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301 - 310 of 331 results for: all courses

TAPS 127X: Advanced Movement for Actors: Conditioning, Improvisation and Composition

The physical actor is ever working to develop a wider range of emotional expression, an unconscious attentiveness to fellow actors, and a compelling presence that conveys a sense of truth in action and in word. Students explore movement as a means of physical training and performance-building. For those interested in dynamic storytelling; no prior acting or physical training is required. Four main components: physical conditioning, practical technique, movement improvisation, and the creation of several short performance pieces. The fundamentals of contact improvisation for theater, which offers actors another way to explore text and make discoveries about character. Exercises in movement composition sharpen tools necessary for creating original work and crafting strong performances on stage.
Last offered: Spring 2015 | UG Reqs: WAY-CE

TAPS 128: Acting for Film and Video

Acting techniques for working on film and with video.
Last offered: Spring 2014 | UG Reqs: WAY-CE

TAPS 130: ReDesigning Theater: Live & Digital Performance (ME 288)

This quarter¿s version of ReDesigning Theater looks at Live and Digital Performance. We will examine the use of digital technology in collaboration with live performance. Students will learn and employ the design thinking process as well as improv and theatrical techniques. We aim to create user-centric, interactive experiences where technology enables the audience to become part of and/or influence the outcome of the story or its presentation. Student projects will begin with the concepts enabled by personal technology such as smart phones and expand to animation, video projection, and other media. Students will work in small groups to investigate and experiment with formats that blur the lines between live and digital, performer and audience, and physical and virtual platforms. This project-based course is accessible to students of all backgrounds interested in exploring and transforming the frontiers of technology, art, and live performance.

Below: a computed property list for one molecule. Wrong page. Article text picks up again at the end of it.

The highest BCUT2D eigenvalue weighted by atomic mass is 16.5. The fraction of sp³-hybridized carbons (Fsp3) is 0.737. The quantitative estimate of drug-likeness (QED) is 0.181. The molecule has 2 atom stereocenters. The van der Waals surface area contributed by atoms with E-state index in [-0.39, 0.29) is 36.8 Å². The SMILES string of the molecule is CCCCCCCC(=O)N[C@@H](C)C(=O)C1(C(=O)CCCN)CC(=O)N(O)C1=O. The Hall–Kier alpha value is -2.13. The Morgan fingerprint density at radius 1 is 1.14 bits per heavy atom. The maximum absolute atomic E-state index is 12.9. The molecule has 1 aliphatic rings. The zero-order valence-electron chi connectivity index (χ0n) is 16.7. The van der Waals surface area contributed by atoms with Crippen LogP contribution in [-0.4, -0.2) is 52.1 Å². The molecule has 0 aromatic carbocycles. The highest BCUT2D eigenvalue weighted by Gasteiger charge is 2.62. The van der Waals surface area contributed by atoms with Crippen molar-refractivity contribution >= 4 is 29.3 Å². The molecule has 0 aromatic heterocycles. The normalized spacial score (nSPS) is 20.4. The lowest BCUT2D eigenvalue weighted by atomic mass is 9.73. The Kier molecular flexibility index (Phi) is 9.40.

Last offered: Autumn 2013 | UG Reqs: WAY-CE

TAPS 132: Costume Design

Process of designing costumes for the stage, covering script analysis, rendering techniques, character development and conceptual ideas. Project related work with smaller, pertinent exercises.Prerequisite: 30 or consent of instructor.
Last offered: Autumn 2014 | UG Reqs: WAY-CE

TAPS 133: Stage Scenery Design

Craft and Theory of stage scenery design including visual research, spatial organization, basic drafting, sketching and model-building. Prerequisite: 30, or consent of instructor.
Terms: Win | Units: 3-4 | UG Reqs: WAY-CE | Repeatable for credit
Instructors: Flatmo, E. (PI)

TAPS 144: Puppetry with a Twist (TAPS 344)

Creative course is an introduction to puppetry with a survey of important styles and techniques from around the world including Twist's own. Hands on and individualized experience with the aim of each student creating or contributing to a puppet or object/figure performance. Course is as broad as the individual's creative expression.
Last offered: Winter 2015 | UG Reqs: WAY-CE

TAPS 150: British Theatre Then and Now: 1890s-present